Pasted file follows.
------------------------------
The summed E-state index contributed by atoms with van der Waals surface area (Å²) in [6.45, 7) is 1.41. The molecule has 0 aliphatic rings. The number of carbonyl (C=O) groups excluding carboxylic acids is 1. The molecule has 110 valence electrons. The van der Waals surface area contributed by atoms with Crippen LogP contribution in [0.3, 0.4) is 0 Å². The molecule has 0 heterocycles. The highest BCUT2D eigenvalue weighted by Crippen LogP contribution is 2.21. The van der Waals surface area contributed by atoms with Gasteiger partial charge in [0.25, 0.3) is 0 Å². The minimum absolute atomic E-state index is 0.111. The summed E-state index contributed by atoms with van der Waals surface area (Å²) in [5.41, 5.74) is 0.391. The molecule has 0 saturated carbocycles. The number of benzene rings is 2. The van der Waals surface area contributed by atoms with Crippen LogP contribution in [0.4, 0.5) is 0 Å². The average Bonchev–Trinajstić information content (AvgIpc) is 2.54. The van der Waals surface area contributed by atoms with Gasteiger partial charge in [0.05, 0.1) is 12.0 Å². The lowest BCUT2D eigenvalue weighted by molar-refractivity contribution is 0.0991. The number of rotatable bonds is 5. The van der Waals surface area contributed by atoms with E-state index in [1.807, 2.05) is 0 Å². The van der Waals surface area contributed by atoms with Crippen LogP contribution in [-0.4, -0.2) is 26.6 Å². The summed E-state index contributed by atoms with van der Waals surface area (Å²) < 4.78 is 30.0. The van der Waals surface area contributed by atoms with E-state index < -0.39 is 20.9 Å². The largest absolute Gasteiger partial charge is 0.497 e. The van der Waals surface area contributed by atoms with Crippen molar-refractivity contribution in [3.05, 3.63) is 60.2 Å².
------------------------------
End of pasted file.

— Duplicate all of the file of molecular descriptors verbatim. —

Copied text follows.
The summed E-state index contributed by atoms with van der Waals surface area (Å²) in [6.45, 7) is 1.41. The molecule has 0 aliphatic rings. The number of carbonyl (C=O) groups excluding carboxylic acids is 1. The molecule has 110 valence electrons. The van der Waals surface area contributed by atoms with Crippen LogP contribution in [0.3, 0.4) is 0 Å². The molecule has 0 heterocycles. The highest BCUT2D eigenvalue weighted by Crippen LogP contribution is 2.21. The van der Waals surface area contributed by atoms with Gasteiger partial charge in [0.25, 0.3) is 0 Å². The minimum absolute atomic E-state index is 0.111. The summed E-state index contributed by atoms with van der Waals surface area (Å²) in [5.41, 5.74) is 0.391. The molecule has 0 saturated carbocycles. The number of benzene rings is 2. The van der Waals surface area contributed by atoms with Crippen LogP contribution in [0.4, 0.5) is 0 Å². The average Bonchev–Trinajstić information content (AvgIpc) is 2.54. The van der Waals surface area contributed by atoms with Gasteiger partial charge in [0.05, 0.1) is 12.0 Å². The lowest BCUT2D eigenvalue weighted by molar-refractivity contribution is 0.0991. The number of rotatable bonds is 5. The van der Waals surface area contributed by atoms with E-state index in [1.807, 2.05) is 0 Å². The van der Waals surface area contributed by atoms with Crippen LogP contribution in [-0.4, -0.2) is 26.6 Å². The summed E-state index contributed by atoms with van der Waals surface area (Å²) < 4.78 is 30.0. The van der Waals surface area contributed by atoms with E-state index < -0.39 is 20.9 Å². The largest absolute Gasteiger partial charge is 0.497 e. The van der Waals surface area contributed by atoms with Crippen molar-refractivity contribution in [3.05, 3.63) is 60.2 Å².